The Mitsubishi Space Star is a tiny but roomy hatchback that is surprisingly prone to body roll
Tossed in Space The Mitsubishi Space Star may be one of the smallest cars here, but it is roomy and seats five adults easily. ST PHOTO: ARIFFIN JAMAR

The Mitsubishi Space Wagon of the 1990s was among the first seven-seaters to be sold here.

It was a hit partly because it was the least expensive multi-purpose vehicle then.

That may well be why Mitsubishi decided to name the hatchback version of its Attrage sedan Space Star.

Like the Space Wagon, the Space Star has a tiny footprint, but a surprisingly spacious interior.

The Thai-made five-door car seats five adults easily, even though its wheelbase is merely 2,450mm, which is 100mm shorter than the Attrage's.

So, for those who want a wallet- friendly family car, but feel sedans are too fuddy-duddy, the Space Star is an attractive alternative.

At less than $83,000, it is one of the cheapest cars available here. (It costs nearly $6,000 less than the cheapest Mazda2 hatchback.)

It is also one of the smallest cars here. Measuring 3,795mm long and 1,665mm wide, it is a Lilliputian among increasingly oversized cars.

That makes its relative roominess all the more amazing. At the wheel, you will appreciate the car's dimensions, especially when it comes to parking.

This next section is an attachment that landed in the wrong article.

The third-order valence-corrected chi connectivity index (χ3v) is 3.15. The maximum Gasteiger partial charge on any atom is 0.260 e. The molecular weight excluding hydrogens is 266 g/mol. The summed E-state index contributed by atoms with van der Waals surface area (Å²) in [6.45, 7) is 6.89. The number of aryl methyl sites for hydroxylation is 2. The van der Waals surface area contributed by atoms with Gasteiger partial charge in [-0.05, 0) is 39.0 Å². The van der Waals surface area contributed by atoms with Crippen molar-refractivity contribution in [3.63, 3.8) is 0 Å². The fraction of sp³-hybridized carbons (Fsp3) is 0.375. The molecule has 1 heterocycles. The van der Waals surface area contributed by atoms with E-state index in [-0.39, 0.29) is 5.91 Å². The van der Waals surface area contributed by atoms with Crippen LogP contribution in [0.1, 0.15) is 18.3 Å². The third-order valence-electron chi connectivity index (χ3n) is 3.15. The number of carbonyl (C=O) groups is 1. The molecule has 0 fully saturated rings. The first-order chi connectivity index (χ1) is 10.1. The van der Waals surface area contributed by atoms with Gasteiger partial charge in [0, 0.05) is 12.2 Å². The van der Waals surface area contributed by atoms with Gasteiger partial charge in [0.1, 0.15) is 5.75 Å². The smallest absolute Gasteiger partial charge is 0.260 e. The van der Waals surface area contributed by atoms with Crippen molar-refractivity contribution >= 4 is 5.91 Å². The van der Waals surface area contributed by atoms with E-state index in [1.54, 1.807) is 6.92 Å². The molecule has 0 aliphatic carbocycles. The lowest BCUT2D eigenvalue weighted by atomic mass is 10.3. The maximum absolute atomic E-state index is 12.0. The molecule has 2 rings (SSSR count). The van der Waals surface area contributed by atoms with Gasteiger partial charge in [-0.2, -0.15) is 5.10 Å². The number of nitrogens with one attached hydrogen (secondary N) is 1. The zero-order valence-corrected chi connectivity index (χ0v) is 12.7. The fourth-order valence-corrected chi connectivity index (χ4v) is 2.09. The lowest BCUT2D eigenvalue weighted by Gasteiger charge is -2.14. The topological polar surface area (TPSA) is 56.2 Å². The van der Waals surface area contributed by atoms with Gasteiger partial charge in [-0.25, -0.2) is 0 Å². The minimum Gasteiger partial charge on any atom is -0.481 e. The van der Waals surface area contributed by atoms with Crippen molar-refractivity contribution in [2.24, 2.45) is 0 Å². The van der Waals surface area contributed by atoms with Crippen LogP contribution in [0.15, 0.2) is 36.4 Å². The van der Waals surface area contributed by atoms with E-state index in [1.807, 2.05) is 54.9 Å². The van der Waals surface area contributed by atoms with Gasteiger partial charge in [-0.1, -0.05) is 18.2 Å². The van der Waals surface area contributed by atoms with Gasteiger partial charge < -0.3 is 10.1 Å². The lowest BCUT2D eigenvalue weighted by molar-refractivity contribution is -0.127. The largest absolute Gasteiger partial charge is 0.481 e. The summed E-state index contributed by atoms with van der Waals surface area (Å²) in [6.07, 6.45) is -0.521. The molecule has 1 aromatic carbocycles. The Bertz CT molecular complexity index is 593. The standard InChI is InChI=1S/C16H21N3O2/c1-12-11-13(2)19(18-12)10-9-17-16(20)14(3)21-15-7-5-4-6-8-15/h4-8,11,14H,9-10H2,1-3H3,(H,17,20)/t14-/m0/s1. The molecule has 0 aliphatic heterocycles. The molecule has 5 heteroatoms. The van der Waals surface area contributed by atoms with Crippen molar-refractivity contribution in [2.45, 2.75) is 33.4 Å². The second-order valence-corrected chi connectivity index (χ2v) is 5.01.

It will zip up and down the tightest carpark ramps with ease.

And when there are no more marked parking spaces available, you can slot it into any nook. Its small turning circle of 4.6m makes it effortless to steer in tight spots.

Likewise on the road, it offers a level of manoeuvrability that only small cars have.

But for all other aspects of driveability, the Space Star requires drivers who expect it to perform like a modern hatch to dial down their expectations.

The car shines brightest when it is driven leisurely. Its 78bhp engine is languid below 3,000rpm and strained above 4,000rpm.

It is thus happiest between 3,000rpm and 4,000rpm, where, thankfully, most tasks can be accomplished, only not especially swiftly.

Just as well too. The car's chassis is susceptible to body roll at the slightest provocation. Even on a straight road, it requires constant steering correction, just like cars in the 1980s.

It is also a bit tinny, offering less insulation against external noises if driven fast.

There is one more reason not to drive the Space Star hurriedly: fuel economy.

Mitsubishi claims an economy of 4.3 litres/100km but the best figure achieved during this test drive was 6 litres/100km, attained with much restraint. It would have performed better if it had a lower rolling resistance.

Otherwise, the car passes muster. Its cabin is plasticky, but does not come across as cheap or flaky.

You will find modern conveniences such as keyless system, USB port for the sound system, Bluetooth connectivity, and a multi-function steering wheel that allows you hands-free access to your phone.

It also comes with automatic headlights and windscreen wipers. And there are six airbags onboard.

The Space Star offers the versatility of a modern hatchback. Its rear seats are foldable in a 60:40 split configuration.

Lastly, it is not bad looking, even if it is unlikely to win any design awards. It certainly looks more youthful than the Attrage.

If you are the sort who prefers to take it easy on the road, the Space Star might suit you. Otherwise, a car like the Mazda2 works better.